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WIREs Dev Biol
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Birth defects associated with perturbations in preimplantation, gastrulation, and axis extension: from conjoined twinning to caudal dysgenesis

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Abstract Congenital malformations represent approximately 3 in 100 live births within the human population. Understanding their pathogenesis and ultimately formulating effective treatments are underpinned by knowledge of the events and factors that regulate normal embryonic development. Studies in model organisms, primarily in the mouse, the most prominent genetically tractable mammalian model, have equipped us with a rudimentary understanding of mammalian development from early lineage commitment to morphogenetic processes. In this way, information provided by studies in the mouse can, in some cases, be used to draw parallels with other mammals, including human. Here, we provide an overview of our current understanding of the general sequence of developmental events from early cell cleavages to gastrulation and axis extension occurring in human embryos. We will also review some of the rare birth defects occurring at these stages, in particular those resulting in conjoined twinning or caudal dysgenesis. WIREs Dev Biol 2012, 2:427–442. doi: 10.1002/wdev.97 This article is categorized under: Establishment of Spatial and Temporal Patterns > Cell Sorting and Boundary Formation Establishment of Spatial and Temporal Patterns > Regulation of Size, Proportion, and Timing Signaling Pathways > Cell Fate Signaling Birth Defects > Associated with Preimplantation and Gastrulation

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Signals that regulate axial elongation in the mouse embryo. (a) Molecular pathways acting at the posterior growth region and contributing to the antagonistic gradients of FGF and retinoic acid (RA). (b) Mouse embryo at embryonic day 9. The chordoneural hinge (CNH) is located caudally and lies contiguous with the notochord and neural tube. (c) Noggin expression in the ventral ectodermal ridge (VER) controls the level of BMP signaling required for caudal ventral mesoderm morphogenesis.

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Mesoderm formation in the mammalian embryo. (a) Cells in the epiblast undergo an epithelial to mesenchymal transition at the primitive streak and colonize the space between the epiblast and hypoblast. (b) Ingressing cells migrate in all directions. Cells ingressing through the node migrate anteriorly forming the notochord. Cells ingressing through the streak and migrating cranially contribute to the head and cardiac mesoderm. Epiblast cells migrating laterally form the mesoderm at each side of the midline. (c) The different mesodermal lineages are established along the mediolateral axis of the embryo.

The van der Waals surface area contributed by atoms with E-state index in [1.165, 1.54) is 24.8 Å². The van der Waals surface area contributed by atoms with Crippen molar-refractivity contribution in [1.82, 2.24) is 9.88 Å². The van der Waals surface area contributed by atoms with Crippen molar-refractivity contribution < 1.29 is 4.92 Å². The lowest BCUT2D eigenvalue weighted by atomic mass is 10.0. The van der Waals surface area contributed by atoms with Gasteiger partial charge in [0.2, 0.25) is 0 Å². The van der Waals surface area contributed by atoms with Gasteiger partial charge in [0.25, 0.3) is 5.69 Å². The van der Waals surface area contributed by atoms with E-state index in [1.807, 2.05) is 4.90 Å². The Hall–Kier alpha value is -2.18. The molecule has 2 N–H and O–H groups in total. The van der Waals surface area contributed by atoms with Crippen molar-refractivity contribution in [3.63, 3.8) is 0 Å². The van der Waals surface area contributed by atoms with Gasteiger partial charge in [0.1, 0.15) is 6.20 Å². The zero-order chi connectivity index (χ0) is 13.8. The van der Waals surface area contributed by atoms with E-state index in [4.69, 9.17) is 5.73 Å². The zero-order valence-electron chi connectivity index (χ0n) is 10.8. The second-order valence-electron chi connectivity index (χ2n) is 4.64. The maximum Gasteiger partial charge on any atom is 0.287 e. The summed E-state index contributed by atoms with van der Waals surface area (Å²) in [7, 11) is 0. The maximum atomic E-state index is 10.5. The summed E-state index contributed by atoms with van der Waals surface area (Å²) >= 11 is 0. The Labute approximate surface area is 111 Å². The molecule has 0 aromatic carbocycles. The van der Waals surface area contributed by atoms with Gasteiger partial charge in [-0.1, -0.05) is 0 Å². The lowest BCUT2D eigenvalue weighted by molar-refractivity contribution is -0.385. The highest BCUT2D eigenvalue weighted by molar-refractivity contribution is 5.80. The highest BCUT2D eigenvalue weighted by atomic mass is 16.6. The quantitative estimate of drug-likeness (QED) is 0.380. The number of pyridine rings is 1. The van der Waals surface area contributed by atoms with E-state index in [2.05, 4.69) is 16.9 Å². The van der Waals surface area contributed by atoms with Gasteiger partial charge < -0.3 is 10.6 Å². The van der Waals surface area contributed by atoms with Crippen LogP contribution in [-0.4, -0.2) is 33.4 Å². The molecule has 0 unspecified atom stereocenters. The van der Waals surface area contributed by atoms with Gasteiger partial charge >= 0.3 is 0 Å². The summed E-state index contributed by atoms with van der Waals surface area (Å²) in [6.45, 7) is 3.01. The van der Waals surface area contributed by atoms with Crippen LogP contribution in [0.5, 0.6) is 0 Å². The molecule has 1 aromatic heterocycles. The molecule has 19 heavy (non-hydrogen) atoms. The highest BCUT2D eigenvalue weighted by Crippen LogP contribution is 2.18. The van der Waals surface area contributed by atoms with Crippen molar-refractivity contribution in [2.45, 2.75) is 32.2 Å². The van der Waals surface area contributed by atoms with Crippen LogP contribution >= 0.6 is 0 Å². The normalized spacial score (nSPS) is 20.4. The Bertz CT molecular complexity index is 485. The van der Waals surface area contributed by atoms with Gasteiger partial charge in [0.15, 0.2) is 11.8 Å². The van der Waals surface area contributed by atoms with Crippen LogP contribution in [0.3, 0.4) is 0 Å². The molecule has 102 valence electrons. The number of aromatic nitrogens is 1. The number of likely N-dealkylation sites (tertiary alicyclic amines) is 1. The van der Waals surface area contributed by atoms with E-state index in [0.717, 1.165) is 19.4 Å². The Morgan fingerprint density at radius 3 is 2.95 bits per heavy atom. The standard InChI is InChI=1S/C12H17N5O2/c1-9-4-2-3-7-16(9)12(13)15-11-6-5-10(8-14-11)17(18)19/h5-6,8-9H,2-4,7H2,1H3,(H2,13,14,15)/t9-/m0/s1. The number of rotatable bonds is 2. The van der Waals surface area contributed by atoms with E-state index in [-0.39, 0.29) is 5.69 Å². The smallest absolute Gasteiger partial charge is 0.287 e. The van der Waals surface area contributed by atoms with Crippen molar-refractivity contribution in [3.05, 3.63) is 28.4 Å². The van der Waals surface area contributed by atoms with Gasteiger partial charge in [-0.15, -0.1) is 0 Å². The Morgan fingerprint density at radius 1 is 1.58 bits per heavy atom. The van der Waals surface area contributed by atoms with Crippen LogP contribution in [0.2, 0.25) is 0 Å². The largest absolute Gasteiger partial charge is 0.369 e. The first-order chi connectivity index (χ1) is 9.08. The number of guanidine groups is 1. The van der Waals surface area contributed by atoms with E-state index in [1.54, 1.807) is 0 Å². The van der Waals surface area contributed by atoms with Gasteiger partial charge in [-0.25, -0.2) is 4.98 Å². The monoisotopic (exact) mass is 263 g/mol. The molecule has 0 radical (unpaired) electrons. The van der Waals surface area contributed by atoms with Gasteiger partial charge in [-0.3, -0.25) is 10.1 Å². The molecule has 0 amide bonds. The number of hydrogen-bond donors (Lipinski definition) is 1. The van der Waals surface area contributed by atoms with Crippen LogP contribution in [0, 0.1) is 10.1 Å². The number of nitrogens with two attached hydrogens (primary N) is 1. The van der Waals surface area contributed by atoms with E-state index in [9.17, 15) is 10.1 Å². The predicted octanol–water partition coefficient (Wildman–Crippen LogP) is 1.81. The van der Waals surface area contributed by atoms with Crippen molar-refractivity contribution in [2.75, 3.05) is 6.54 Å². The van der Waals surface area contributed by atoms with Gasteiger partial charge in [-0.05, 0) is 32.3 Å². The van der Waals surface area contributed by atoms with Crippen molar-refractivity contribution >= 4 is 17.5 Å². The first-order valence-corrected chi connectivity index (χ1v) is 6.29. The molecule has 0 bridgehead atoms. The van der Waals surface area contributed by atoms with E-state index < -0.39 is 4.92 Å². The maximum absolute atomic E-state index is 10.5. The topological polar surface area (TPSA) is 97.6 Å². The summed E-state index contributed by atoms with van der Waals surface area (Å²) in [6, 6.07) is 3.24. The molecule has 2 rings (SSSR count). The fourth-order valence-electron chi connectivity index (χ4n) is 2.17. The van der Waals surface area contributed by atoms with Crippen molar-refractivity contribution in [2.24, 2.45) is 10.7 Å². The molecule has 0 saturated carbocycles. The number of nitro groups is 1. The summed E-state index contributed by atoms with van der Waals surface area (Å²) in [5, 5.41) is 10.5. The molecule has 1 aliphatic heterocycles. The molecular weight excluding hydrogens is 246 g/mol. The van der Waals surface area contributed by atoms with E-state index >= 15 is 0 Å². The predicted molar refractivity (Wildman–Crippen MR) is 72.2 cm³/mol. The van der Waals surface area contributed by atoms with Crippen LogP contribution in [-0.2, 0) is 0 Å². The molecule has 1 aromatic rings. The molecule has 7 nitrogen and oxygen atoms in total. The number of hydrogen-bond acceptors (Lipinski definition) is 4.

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Classification of conjoined twins according to Spencer.

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Uterine disposition of monozygotic twins. (a) Dichorionic diamniotic twins develop from a single zygote divided before the inner cell mass (ICM) forms. (b) Monochorionic diamniotic twins form when the ICM divides between the 3rd and 8th day of development. (c) Monochorionic monoamniotic twins develop from the division of the bilaminar disc.

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Events occurring during the first 2 weeks of human development. (a) Zygote. (b) Two‐cell stage embryo. (c) Morula before compaction. (d) Blastocyst forms after compaction and formation of the blastocoel. The embryo segregates into epiblast and hypoblast. (e) Implantation starts at the end of the 1st week. The syncytiotrophoblast begins to invade the uterine wall. (f) The amniotic cavity appears. (g) Hypoblast cells invade the lining of the primary yolk sac. Extraembryonic reticulum forms between the hypoblast and cytotrophoblast. Extraembryonic mesoderm colonizes the reticulum. (h) The reticulum cavitates leaving the chorionic cavity. The extraembryonic mesoderm and underlying cytotrophoblast form the chorion.

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Classification of sirenomelia by the presence or absence of bones in the lower limb according to Stocker and Heifetz. (Reprinted with permission from Ref . Copyright 1987 S. Karger AG)

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Signaling Pathways > Cell Fate Signaling
Establishment of Spatial and Temporal Patterns > Regulation of Size, Proportion, and Timing
Establishment of Spatial and Temporal Patterns > Cell Sorting and Boundary Formation
Birth Defects > Associated with Preimplantation and Gastrulation